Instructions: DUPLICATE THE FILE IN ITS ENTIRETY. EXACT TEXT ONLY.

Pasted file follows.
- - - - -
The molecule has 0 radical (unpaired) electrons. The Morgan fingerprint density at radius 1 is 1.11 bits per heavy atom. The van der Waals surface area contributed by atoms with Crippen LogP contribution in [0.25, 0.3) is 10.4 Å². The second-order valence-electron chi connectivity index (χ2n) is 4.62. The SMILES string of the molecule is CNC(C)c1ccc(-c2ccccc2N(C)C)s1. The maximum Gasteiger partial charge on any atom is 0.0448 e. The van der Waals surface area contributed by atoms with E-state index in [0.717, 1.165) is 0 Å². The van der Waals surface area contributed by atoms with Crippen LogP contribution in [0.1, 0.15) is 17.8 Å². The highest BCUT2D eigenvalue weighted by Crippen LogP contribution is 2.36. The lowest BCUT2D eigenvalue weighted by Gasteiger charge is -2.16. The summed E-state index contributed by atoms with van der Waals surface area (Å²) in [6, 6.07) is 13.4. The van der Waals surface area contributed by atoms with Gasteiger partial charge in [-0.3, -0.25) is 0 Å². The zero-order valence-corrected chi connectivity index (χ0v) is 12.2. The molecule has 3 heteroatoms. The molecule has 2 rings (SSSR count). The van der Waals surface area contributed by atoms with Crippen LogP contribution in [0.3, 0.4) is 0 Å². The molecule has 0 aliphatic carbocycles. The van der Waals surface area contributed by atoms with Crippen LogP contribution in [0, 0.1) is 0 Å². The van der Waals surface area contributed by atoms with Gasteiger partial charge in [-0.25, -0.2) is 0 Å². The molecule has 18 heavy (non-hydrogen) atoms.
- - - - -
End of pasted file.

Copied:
The molecule has 0 radical (unpaired) electrons. The Morgan fingerprint density at radius 1 is 1.11 bits per heavy atom. The van der Waals surface area contributed by atoms with Crippen LogP contribution in [0.25, 0.3) is 10.4 Å². The second-order valence-electron chi connectivity index (χ2n) is 4.62. The SMILES string of the molecule is CNC(C)c1ccc(-c2ccccc2N(C)C)s1. The maximum Gasteiger partial charge on any atom is 0.0448 e. The van der Waals surface area contributed by atoms with E-state index in [0.717, 1.165) is 0 Å². The van der Waals surface area contributed by atoms with Crippen LogP contribution in [0.1, 0.15) is 17.8 Å². The highest BCUT2D eigenvalue weighted by Crippen LogP contribution is 2.36. The lowest BCUT2D eigenvalue weighted by Gasteiger charge is -2.16. The summed E-state index contributed by atoms with van der Waals surface area (Å²) in [6, 6.07) is 13.4. The van der Waals surface area contributed by atoms with Gasteiger partial charge in [-0.3, -0.25) is 0 Å². The zero-order valence-corrected chi connectivity index (χ0v) is 12.2. The molecule has 3 heteroatoms. The molecule has 2 rings (SSSR count). The van der Waals surface area contributed by atoms with Crippen LogP contribution in [0.3, 0.4) is 0 Å². The molecule has 0 aliphatic carbocycles. The van der Waals surface area contributed by atoms with Crippen LogP contribution in [0, 0.1) is 0 Å². The van der Waals surface area contributed by atoms with Gasteiger partial charge in [-0.25, -0.2) is 0 Å². The molecule has 18 heavy (non-hydrogen) atoms.